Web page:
Religious & Non-Religious Students Abroad

As cultures, ethnic backgrounds, and other aspects of your personal identity will vary from country to country, so will religion. In many countries, religion plays an important role and may be closely tied to the culture and legal system; therefore, understanding the local religious customs may even be essential to navigating day-to-day life, even if you are not religious yourself. For example, observance of certain religious customs may be required by local law or the local hours businesses are open might change during religious holidays.

Read student's testimonials

If you are a student of faith who would like to continue practicing while abroad, or a student who would like to learn about religious practices in the host country, you need to do some research. But before you even start the research process, take some time to think about your religious or non-religious identity. For example:

  • Do you want to continue practicing by attending services, mass, etc.? Or are you comfortable with adjusting the way you will practice your religion while you are away?
  • Do you have certain holidays that you will want to observe and celebrate during the time you will be abroad?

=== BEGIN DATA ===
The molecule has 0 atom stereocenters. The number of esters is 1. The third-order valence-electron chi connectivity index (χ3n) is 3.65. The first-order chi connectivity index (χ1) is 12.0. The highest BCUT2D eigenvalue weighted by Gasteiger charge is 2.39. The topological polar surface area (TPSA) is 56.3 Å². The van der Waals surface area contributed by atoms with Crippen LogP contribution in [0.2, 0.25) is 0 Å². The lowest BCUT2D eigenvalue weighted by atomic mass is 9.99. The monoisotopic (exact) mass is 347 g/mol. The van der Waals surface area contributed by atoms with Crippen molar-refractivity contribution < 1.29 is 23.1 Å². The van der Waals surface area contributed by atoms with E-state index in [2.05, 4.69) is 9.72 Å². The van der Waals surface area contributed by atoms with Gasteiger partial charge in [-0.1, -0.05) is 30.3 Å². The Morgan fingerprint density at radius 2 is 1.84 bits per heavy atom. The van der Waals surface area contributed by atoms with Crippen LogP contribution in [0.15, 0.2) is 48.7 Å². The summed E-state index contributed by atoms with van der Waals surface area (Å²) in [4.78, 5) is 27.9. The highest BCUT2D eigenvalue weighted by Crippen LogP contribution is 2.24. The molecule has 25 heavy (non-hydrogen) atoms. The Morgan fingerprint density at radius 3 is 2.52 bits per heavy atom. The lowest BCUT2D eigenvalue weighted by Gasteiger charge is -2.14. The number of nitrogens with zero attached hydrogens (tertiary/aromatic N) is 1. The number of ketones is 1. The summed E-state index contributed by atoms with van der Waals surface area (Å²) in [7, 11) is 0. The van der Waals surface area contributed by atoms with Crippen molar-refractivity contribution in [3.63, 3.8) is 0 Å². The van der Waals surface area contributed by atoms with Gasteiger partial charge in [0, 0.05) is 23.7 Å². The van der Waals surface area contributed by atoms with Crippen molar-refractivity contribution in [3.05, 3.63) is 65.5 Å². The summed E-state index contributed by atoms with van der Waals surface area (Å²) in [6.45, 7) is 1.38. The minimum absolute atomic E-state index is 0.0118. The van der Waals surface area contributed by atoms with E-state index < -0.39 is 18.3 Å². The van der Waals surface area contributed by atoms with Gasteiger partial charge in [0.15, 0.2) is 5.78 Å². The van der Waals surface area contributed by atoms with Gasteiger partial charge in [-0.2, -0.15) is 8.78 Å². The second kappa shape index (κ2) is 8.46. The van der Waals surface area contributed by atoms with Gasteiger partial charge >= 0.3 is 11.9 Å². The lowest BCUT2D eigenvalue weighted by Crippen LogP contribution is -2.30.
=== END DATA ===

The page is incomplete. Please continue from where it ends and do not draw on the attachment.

• Are there certain food/dishes that you must have during your religious holidays? Is that food or ingredients available abroad? Can you make those dishes?
  • Do you need certain accommodations to practice your religion?
  • If you are not religious, will you feel comfortable going to a country where religion plays an important role? Will you feel comfortable being included in/excluded from those practices and celebrations?

Once you are ready to do your research, one place you could start is the CIA’s World Factbook. This site allows you to search by country and provides the most recent statistics on religion.

If you are planning on worshiping abroad, research in advance location where you will be able to do so. These are some things to have in mind while you are doing your research:

  • Is it realistic for me to continue to practice my religion abroad in the same way I practice it at home or on campus? Your expectations will be a big influencer in your overall experience.
  • What is the extent of religious tolerance (or lack of) in that country? Is there a dominant religion? Are all religions tolerated?
  • Is there a chance that I will be in the religious minority?
  • Will there be a place where I can worship? Will there be services offered in my native language?
  • Is it safe to wear religious symbols and/or clothing? Is it safe to openly practice my religion?
  • Can I accommodate my dietary restrictions?
  • Are there specific religious holidays that I’d still like to practice while I am abroad? Are they celebrated in that country? How?
  • Even if my religion is openly observed in that country, are there different practices and/or customs in the way they practice it?

If you are not a religious person, there are also things that you will need to consider:

  • How can I respect the religious holidays and customs in that country?
  • What religious holidays occur during my stay? What will they entail? Am I comfortable with that?
  • Will religious beliefs within that country influence how people interact with me because of my non-religious identity?